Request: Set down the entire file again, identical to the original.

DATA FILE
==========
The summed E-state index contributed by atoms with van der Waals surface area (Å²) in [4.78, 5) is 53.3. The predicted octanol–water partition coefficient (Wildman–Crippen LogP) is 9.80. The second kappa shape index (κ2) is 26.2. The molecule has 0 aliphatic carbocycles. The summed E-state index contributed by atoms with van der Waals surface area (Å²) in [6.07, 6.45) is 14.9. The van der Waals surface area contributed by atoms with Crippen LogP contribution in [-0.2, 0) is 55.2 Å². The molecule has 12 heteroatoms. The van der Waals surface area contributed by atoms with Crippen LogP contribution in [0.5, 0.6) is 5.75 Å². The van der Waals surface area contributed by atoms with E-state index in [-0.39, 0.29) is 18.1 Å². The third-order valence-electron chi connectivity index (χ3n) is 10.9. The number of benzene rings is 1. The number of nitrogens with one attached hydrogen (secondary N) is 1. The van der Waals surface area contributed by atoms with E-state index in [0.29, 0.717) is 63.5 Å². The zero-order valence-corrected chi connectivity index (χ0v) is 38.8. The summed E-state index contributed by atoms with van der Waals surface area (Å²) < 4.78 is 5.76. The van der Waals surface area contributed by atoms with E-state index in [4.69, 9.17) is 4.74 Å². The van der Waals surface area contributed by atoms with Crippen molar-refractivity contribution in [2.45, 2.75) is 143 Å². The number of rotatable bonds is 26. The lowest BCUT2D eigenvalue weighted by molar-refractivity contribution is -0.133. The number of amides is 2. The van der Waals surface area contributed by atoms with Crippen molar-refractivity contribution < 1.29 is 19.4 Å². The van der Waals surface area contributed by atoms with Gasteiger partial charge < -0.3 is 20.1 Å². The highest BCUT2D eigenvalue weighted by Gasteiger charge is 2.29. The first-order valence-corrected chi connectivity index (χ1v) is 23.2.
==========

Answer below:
The summed E-state index contributed by atoms with van der Waals surface area (Å²) in [4.78, 5) is 53.3. The predicted octanol–water partition coefficient (Wildman–Crippen LogP) is 9.80. The second kappa shape index (κ2) is 26.2. The molecule has 0 aliphatic carbocycles. The summed E-state index contributed by atoms with van der Waals surface area (Å²) in [6.07, 6.45) is 14.9. The van der Waals surface area contributed by atoms with Crippen LogP contribution in [-0.2, 0) is 55.2 Å². The molecule has 12 heteroatoms. The van der Waals surface area contributed by atoms with Crippen LogP contribution in [0.5, 0.6) is 5.75 Å². The van der Waals surface area contributed by atoms with E-state index in [-0.39, 0.29) is 18.1 Å². The third-order valence-electron chi connectivity index (χ3n) is 10.9. The number of benzene rings is 1. The number of nitrogens with one attached hydrogen (secondary N) is 1. The van der Waals surface area contributed by atoms with E-state index in [0.29, 0.717) is 63.5 Å². The zero-order valence-corrected chi connectivity index (χ0v) is 38.8. The summed E-state index contributed by atoms with van der Waals surface area (Å²) < 4.78 is 5.76. The van der Waals surface area contributed by atoms with E-state index in [4.69, 9.17) is 4.74 Å². The van der Waals surface area contributed by atoms with Crippen molar-refractivity contribution in [2.45, 2.75) is 143 Å². The number of rotatable bonds is 26. The lowest BCUT2D eigenvalue weighted by molar-refractivity contribution is -0.133. The number of amides is 2. The van der Waals surface area contributed by atoms with Crippen molar-refractivity contribution < 1.29 is 19.4 Å². The van der Waals surface area contributed by atoms with Gasteiger partial charge < -0.3 is 20.1 Å². The highest BCUT2D eigenvalue weighted by Gasteiger charge is 2.29. The first-order valence-corrected chi connectivity index (χ1v) is 23.2.